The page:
The book goes into details about resources held in common and how the Net is right now pretty much a free resource, but also how this is getting really complicated and how companies want to have more financial control over it, etc. In the process of reading the book, there is much to be learned about intellectual property law. I am no expert on this, but Ne Kajira Janan is.
    Regards,
    A'isha

  5. #15
    Senior Member Gia al Qamar's Avatar
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    Quote Originally Posted by A'isha Azar View Post
    Dear Gia,
    Intellectual property rights laws make it illegal for us to use either film or music , even in class, without express permission from the owners of said music and film. ASCAP and BMI and film companies have very strict licensing rules, and often they are expensive as well. They also do not CARE whether or not you are helping them to make money. You can google copyright law and find out all about it. I went to an intellectual property seminar to find out exactly what the laws are and they are VERY clear that if you are making money, in any way then they want you to pay for it in advance. It does not matter it THEY stole the music from countries with which they have no copyright agreement, Legally WE still have to pay. There are even laws about how to handle it if you can not find the owners of the music. If you can find a piece of music that is not in public domain and has no copyright, you have the right to copyright it yourself, even if you had nothing to do with it being made. The laws are ridiculous and are set up to protect big companies.
    Regards,
    A'isha


    A'isha,
    You're preaching to the choir here.
    My husband is a musician and I despise the notion of ANY artist being robbed.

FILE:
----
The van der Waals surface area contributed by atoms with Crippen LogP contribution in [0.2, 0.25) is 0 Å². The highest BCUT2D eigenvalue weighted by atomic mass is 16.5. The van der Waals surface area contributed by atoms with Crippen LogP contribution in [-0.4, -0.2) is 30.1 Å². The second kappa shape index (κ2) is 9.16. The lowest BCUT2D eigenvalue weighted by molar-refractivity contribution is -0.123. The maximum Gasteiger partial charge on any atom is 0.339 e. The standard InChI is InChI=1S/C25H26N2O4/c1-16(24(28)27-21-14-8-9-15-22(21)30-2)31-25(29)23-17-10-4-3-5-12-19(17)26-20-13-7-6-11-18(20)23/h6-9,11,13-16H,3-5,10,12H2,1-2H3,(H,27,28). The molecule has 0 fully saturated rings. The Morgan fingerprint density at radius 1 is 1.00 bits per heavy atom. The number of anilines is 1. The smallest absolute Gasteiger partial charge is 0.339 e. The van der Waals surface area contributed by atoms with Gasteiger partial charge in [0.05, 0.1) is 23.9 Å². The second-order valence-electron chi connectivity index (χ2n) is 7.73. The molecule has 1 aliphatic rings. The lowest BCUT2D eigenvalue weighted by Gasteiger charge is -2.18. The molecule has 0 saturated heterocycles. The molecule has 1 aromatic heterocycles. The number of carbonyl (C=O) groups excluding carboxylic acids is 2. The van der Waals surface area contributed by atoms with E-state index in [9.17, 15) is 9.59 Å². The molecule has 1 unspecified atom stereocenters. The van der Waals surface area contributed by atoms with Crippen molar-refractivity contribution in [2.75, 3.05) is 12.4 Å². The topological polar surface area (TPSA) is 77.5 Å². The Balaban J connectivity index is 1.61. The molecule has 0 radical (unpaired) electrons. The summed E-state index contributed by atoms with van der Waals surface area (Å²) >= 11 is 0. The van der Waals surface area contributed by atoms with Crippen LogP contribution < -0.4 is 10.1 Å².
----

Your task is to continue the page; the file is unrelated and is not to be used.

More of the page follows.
I make (your above) same speech on a regular basis to my students, fellow dancers and dance teachers.
    I should mention that this happened when I first began studying (many moons ago), I never bought her bootlegs and I was just sharing my like-experience with the op.
    Gia
    Last edited by Gia al Qamar; 03-05-2008 at 04:47 PM. Reason: schpelling

  6. #16
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    ...
    Last edited by Brea; 04-28-2009 at 01:30 PM.

  7. #17
    V.I.P. Aziyade's Avatar
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    Brea, here's the thread:
    Musical copyright - The Biz of Belly Dance - tribe.net

    I think this one addresses what you're asking about.

    Miles has gone into other, longer, more complicated answers to specific questions about licensing, but this one covers the basics.

    Every producer I've talked to and every attorney who weighs in on this subject has said you (or your dance school) DO need to purchase a SPECIAL license to use music for teaching a dance class. It depends on what you're teaching and how many students you have. Check ASCAP's website for pdfs on dance school licensing.

    BUT -- I teach 6-week "Fitness in the Workplace" classes on-site at various businesses. My area ASCAP rep told me (because of my situation) I would have to purchase a license for EACH location that I teach at. I think this is absolutely ridiculous and have NO intention of doing so (Most of the music I use isn't even in their catalog, and I'm fairly certain Ozel Turkbas and the Rhabani brothers aren't seeing a penny from my fees.) The license costs more than what I'm paid to DO these classes.

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    Last edited by Brea; 04-28-2009 at 01:30 PM.

  9. #19
    V.I.P. Aisha Azar's Avatar
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    Default Copyright, etc.

    Dear Forum members,
    I find that much as we do with the dance, we all eventually rely on our own sense of what is right and wrong to decide where WE personally draw the line. But it IS important to know what the rules are so that if it ever becomes an issue, we can at least know what we are up against. It seems like its okay to be an agency and break ethical and moral standards, but that individuals are much more at legal risk when we do it, when it comes to intellectual copyright laws.
    Regards,
    A'isha

  10. #20
    V.I.P. Aziyade's Avatar
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    There are artists like Suhaila, now Paul Dinletir, Dorku, and others who are going out of their way to produce independent music with VERY reasonable licensing fees. I was trying to switch to using their music exclusively in my fitness classes, and I probably should do this sooner rather than later.

    Another option for classes is using a live drummer (which we often had in modern dance class) but I think this limits the instructor to ONLY being able to show students how to dance to the rhythm. Any thoughts on this? Anybody use a drummer in class?